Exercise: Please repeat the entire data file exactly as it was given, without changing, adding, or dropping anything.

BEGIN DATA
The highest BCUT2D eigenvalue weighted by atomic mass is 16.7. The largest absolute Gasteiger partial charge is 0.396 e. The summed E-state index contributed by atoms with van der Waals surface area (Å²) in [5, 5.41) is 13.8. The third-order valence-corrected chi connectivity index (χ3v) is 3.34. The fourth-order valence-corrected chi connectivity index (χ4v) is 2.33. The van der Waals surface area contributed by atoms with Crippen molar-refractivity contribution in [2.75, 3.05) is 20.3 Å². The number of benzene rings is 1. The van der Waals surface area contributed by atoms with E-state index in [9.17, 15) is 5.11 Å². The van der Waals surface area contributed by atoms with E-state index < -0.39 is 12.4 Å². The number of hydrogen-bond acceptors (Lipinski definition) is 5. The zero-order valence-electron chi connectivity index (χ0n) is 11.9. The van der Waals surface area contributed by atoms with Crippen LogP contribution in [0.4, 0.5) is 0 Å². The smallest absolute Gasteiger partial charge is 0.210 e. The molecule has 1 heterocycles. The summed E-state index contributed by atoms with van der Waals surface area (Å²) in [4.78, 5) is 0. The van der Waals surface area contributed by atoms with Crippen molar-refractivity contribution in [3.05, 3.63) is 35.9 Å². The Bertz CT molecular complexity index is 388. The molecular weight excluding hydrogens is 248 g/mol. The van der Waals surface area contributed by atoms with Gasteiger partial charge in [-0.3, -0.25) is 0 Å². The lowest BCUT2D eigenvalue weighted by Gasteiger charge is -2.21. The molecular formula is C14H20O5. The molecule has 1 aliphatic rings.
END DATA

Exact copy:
The highest BCUT2D eigenvalue weighted by atomic mass is 16.7. The largest absolute Gasteiger partial charge is 0.396 e. The summed E-state index contributed by atoms with van der Waals surface area (Å²) in [5, 5.41) is 13.8. The third-order valence-corrected chi connectivity index (χ3v) is 3.34. The fourth-order valence-corrected chi connectivity index (χ4v) is 2.33. The van der Waals surface area contributed by atoms with Crippen molar-refractivity contribution in [2.75, 3.05) is 20.3 Å². The number of benzene rings is 1. The van der Waals surface area contributed by atoms with E-state index in [9.17, 15) is 5.11 Å². The van der Waals surface area contributed by atoms with E-state index < -0.39 is 12.4 Å². The number of hydrogen-bond acceptors (Lipinski definition) is 5. The zero-order valence-electron chi connectivity index (χ0n) is 11.9. The van der Waals surface area contributed by atoms with Crippen LogP contribution in [0.4, 0.5) is 0 Å². The smallest absolute Gasteiger partial charge is 0.210 e. The molecule has 1 heterocycles. The summed E-state index contributed by atoms with van der Waals surface area (Å²) in [4.78, 5) is 0. The van der Waals surface area contributed by atoms with Crippen molar-refractivity contribution in [3.05, 3.63) is 35.9 Å². The Bertz CT molecular complexity index is 388. The molecular weight excluding hydrogens is 248 g/mol. The van der Waals surface area contributed by atoms with Gasteiger partial charge in [-0.3, -0.25) is 0 Å². The lowest BCUT2D eigenvalue weighted by Gasteiger charge is -2.21. The molecular formula is C14H20O5. The molecule has 1 aliphatic rings.